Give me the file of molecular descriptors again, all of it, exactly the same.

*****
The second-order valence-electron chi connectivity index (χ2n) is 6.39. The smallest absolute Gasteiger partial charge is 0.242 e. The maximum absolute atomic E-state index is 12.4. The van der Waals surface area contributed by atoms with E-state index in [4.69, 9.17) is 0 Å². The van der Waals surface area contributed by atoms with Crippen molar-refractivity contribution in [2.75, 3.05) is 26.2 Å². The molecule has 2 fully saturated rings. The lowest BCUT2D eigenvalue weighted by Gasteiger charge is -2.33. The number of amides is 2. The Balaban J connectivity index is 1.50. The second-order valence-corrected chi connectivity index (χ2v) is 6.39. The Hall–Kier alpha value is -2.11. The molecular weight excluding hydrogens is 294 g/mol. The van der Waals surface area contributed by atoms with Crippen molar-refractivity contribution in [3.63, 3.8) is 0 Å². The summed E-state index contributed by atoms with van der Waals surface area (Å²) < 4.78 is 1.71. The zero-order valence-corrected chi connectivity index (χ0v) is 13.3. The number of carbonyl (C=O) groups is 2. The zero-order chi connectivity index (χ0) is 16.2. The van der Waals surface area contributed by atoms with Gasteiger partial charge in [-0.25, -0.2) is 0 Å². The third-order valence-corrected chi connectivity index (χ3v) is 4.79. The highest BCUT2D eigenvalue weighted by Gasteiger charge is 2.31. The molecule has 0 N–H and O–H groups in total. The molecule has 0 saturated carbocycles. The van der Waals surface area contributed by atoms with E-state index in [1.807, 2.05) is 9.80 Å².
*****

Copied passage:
The second-order valence-electron chi connectivity index (χ2n) is 6.39. The smallest absolute Gasteiger partial charge is 0.242 e. The maximum absolute atomic E-state index is 12.4. The van der Waals surface area contributed by atoms with E-state index in [4.69, 9.17) is 0 Å². The van der Waals surface area contributed by atoms with Crippen molar-refractivity contribution in [2.75, 3.05) is 26.2 Å². The molecule has 2 fully saturated rings. The lowest BCUT2D eigenvalue weighted by Gasteiger charge is -2.33. The number of amides is 2. The Balaban J connectivity index is 1.50. The second-order valence-corrected chi connectivity index (χ2v) is 6.39. The Hall–Kier alpha value is -2.11. The molecular weight excluding hydrogens is 294 g/mol. The van der Waals surface area contributed by atoms with Crippen molar-refractivity contribution in [3.63, 3.8) is 0 Å². The summed E-state index contributed by atoms with van der Waals surface area (Å²) < 4.78 is 1.71. The zero-order valence-corrected chi connectivity index (χ0v) is 13.3. The number of carbonyl (C=O) groups is 2. The zero-order chi connectivity index (χ0) is 16.2. The van der Waals surface area contributed by atoms with Gasteiger partial charge in [-0.25, -0.2) is 0 Å². The third-order valence-corrected chi connectivity index (χ3v) is 4.79. The highest BCUT2D eigenvalue weighted by Gasteiger charge is 2.31. The molecule has 0 N–H and O–H groups in total. The molecule has 0 saturated carbocycles. The van der Waals surface area contributed by atoms with E-state index in [1.807, 2.05) is 9.80 Å².